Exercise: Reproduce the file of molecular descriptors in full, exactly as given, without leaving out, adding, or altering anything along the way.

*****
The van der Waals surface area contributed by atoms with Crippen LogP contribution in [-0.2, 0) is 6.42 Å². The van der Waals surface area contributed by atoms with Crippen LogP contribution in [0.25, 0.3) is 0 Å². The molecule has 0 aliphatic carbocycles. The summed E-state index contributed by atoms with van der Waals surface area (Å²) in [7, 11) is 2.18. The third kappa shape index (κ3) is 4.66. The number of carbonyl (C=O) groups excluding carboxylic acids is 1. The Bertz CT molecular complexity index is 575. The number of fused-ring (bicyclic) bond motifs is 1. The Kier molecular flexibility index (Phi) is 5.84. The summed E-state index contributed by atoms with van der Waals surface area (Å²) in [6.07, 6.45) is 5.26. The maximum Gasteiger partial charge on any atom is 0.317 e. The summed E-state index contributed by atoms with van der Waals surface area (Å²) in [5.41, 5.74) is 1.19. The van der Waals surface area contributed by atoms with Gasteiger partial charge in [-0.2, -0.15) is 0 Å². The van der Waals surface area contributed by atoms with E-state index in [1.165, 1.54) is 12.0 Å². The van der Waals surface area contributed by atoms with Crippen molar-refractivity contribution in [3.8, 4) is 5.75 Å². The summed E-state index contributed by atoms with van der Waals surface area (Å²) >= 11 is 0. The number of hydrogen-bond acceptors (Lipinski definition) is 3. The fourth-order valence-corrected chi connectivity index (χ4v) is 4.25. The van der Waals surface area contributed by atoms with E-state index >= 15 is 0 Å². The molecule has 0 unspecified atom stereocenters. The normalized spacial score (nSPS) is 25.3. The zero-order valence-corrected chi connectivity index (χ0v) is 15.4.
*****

The van der Waals surface area contributed by atoms with Crippen LogP contribution in [-0.2, 0) is 6.42 Å². The van der Waals surface area contributed by atoms with Crippen LogP contribution in [0.25, 0.3) is 0 Å². The molecule has 0 aliphatic carbocycles. The summed E-state index contributed by atoms with van der Waals surface area (Å²) in [7, 11) is 2.18. The third kappa shape index (κ3) is 4.66. The number of carbonyl (C=O) groups excluding carboxylic acids is 1. The Bertz CT molecular complexity index is 575. The number of fused-ring (bicyclic) bond motifs is 1. The Kier molecular flexibility index (Phi) is 5.84. The summed E-state index contributed by atoms with van der Waals surface area (Å²) in [6.07, 6.45) is 5.26. The maximum Gasteiger partial charge on any atom is 0.317 e. The summed E-state index contributed by atoms with van der Waals surface area (Å²) in [5.41, 5.74) is 1.19. The van der Waals surface area contributed by atoms with Gasteiger partial charge in [-0.2, -0.15) is 0 Å². The van der Waals surface area contributed by atoms with E-state index in [1.165, 1.54) is 12.0 Å². The van der Waals surface area contributed by atoms with Crippen molar-refractivity contribution in [3.8, 4) is 5.75 Å². The summed E-state index contributed by atoms with van der Waals surface area (Å²) >= 11 is 0. The number of hydrogen-bond acceptors (Lipinski definition) is 3. The fourth-order valence-corrected chi connectivity index (χ4v) is 4.25. The van der Waals surface area contributed by atoms with E-state index >= 15 is 0 Å². The molecule has 0 unspecified atom stereocenters. The normalized spacial score (nSPS) is 25.3. The zero-order valence-corrected chi connectivity index (χ0v) is 15.4.